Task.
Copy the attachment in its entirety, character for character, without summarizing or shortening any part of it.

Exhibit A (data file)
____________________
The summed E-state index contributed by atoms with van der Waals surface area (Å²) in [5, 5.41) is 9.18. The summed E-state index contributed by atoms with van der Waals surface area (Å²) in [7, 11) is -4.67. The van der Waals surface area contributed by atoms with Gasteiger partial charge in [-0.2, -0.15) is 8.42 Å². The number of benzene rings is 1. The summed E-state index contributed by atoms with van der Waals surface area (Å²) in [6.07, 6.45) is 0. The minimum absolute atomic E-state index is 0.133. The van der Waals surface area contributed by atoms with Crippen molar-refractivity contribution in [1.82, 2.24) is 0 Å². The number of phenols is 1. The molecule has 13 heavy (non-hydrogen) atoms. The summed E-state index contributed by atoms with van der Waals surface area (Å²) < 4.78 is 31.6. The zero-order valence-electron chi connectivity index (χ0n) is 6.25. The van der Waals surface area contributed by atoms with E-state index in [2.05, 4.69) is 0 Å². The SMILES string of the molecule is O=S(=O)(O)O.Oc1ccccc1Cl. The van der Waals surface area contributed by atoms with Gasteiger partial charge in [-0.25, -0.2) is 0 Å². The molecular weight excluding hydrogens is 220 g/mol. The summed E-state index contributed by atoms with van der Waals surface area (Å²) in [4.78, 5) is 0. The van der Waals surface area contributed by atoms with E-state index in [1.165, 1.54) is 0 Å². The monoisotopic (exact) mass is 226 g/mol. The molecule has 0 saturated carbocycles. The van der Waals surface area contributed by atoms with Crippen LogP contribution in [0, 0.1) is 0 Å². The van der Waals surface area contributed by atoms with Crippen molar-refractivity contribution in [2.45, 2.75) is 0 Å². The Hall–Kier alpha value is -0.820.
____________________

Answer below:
The summed E-state index contributed by atoms with van der Waals surface area (Å²) in [5, 5.41) is 9.18. The summed E-state index contributed by atoms with van der Waals surface area (Å²) in [7, 11) is -4.67. The van der Waals surface area contributed by atoms with Gasteiger partial charge in [-0.2, -0.15) is 8.42 Å². The number of benzene rings is 1. The summed E-state index contributed by atoms with van der Waals surface area (Å²) in [6.07, 6.45) is 0. The minimum absolute atomic E-state index is 0.133. The van der Waals surface area contributed by atoms with Crippen molar-refractivity contribution in [1.82, 2.24) is 0 Å². The number of phenols is 1. The molecule has 13 heavy (non-hydrogen) atoms. The summed E-state index contributed by atoms with van der Waals surface area (Å²) < 4.78 is 31.6. The zero-order valence-electron chi connectivity index (χ0n) is 6.25. The van der Waals surface area contributed by atoms with E-state index in [2.05, 4.69) is 0 Å². The SMILES string of the molecule is O=S(=O)(O)O.Oc1ccccc1Cl. The van der Waals surface area contributed by atoms with Gasteiger partial charge in [-0.25, -0.2) is 0 Å². The molecular weight excluding hydrogens is 220 g/mol. The summed E-state index contributed by atoms with van der Waals surface area (Å²) in [4.78, 5) is 0. The van der Waals surface area contributed by atoms with E-state index in [1.165, 1.54) is 0 Å². The monoisotopic (exact) mass is 226 g/mol. The molecule has 0 saturated carbocycles. The van der Waals surface area contributed by atoms with Crippen LogP contribution in [0, 0.1) is 0 Å². The van der Waals surface area contributed by atoms with Crippen molar-refractivity contribution in [2.45, 2.75) is 0 Å². The Hall–Kier alpha value is -0.820.